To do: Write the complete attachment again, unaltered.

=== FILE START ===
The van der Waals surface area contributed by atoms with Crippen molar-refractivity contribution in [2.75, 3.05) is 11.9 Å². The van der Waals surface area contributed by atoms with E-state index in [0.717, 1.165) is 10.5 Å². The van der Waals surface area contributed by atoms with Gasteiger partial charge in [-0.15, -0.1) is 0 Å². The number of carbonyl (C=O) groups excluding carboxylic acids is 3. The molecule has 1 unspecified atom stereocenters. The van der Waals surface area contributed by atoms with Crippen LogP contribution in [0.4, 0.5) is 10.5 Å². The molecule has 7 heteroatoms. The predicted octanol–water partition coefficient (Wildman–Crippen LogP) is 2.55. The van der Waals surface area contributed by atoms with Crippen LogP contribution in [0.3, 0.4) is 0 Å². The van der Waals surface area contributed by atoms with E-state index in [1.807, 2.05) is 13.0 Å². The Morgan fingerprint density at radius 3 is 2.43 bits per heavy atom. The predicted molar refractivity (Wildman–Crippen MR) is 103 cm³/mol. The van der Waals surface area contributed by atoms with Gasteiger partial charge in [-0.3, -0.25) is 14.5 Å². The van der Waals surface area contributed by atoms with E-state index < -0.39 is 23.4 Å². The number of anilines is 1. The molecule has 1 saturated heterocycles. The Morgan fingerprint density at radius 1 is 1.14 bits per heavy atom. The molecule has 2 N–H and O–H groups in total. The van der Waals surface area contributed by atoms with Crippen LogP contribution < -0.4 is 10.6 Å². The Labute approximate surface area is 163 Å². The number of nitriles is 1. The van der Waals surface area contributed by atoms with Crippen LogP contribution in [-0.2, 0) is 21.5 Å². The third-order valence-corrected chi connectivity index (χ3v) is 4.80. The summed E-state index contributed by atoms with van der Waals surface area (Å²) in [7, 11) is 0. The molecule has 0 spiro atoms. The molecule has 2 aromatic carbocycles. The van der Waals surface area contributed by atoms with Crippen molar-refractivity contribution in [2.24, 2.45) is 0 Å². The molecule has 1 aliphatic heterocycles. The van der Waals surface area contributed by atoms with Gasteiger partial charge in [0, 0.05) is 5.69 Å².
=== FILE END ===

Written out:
The van der Waals surface area contributed by atoms with Crippen molar-refractivity contribution in [2.75, 3.05) is 11.9 Å². The van der Waals surface area contributed by atoms with E-state index in [0.717, 1.165) is 10.5 Å². The van der Waals surface area contributed by atoms with Gasteiger partial charge in [-0.15, -0.1) is 0 Å². The number of carbonyl (C=O) groups excluding carboxylic acids is 3. The molecule has 1 unspecified atom stereocenters. The van der Waals surface area contributed by atoms with Crippen LogP contribution in [0.4, 0.5) is 10.5 Å². The molecule has 7 heteroatoms. The predicted octanol–water partition coefficient (Wildman–Crippen LogP) is 2.55. The van der Waals surface area contributed by atoms with Crippen LogP contribution in [0.3, 0.4) is 0 Å². The van der Waals surface area contributed by atoms with E-state index in [1.807, 2.05) is 13.0 Å². The Morgan fingerprint density at radius 3 is 2.43 bits per heavy atom. The predicted molar refractivity (Wildman–Crippen MR) is 103 cm³/mol. The van der Waals surface area contributed by atoms with Gasteiger partial charge in [-0.3, -0.25) is 14.5 Å². The van der Waals surface area contributed by atoms with E-state index < -0.39 is 23.4 Å². The number of anilines is 1. The molecule has 1 saturated heterocycles. The Morgan fingerprint density at radius 1 is 1.14 bits per heavy atom. The molecule has 2 N–H and O–H groups in total. The van der Waals surface area contributed by atoms with Crippen LogP contribution < -0.4 is 10.6 Å². The Labute approximate surface area is 163 Å². The number of nitriles is 1. The van der Waals surface area contributed by atoms with Crippen LogP contribution in [-0.2, 0) is 21.5 Å². The third-order valence-corrected chi connectivity index (χ3v) is 4.80. The summed E-state index contributed by atoms with van der Waals surface area (Å²) in [7, 11) is 0. The molecule has 0 spiro atoms. The molecule has 2 aromatic carbocycles. The van der Waals surface area contributed by atoms with Crippen molar-refractivity contribution in [2.24, 2.45) is 0 Å². The molecule has 1 aliphatic heterocycles. The van der Waals surface area contributed by atoms with Gasteiger partial charge in [0, 0.05) is 5.69 Å².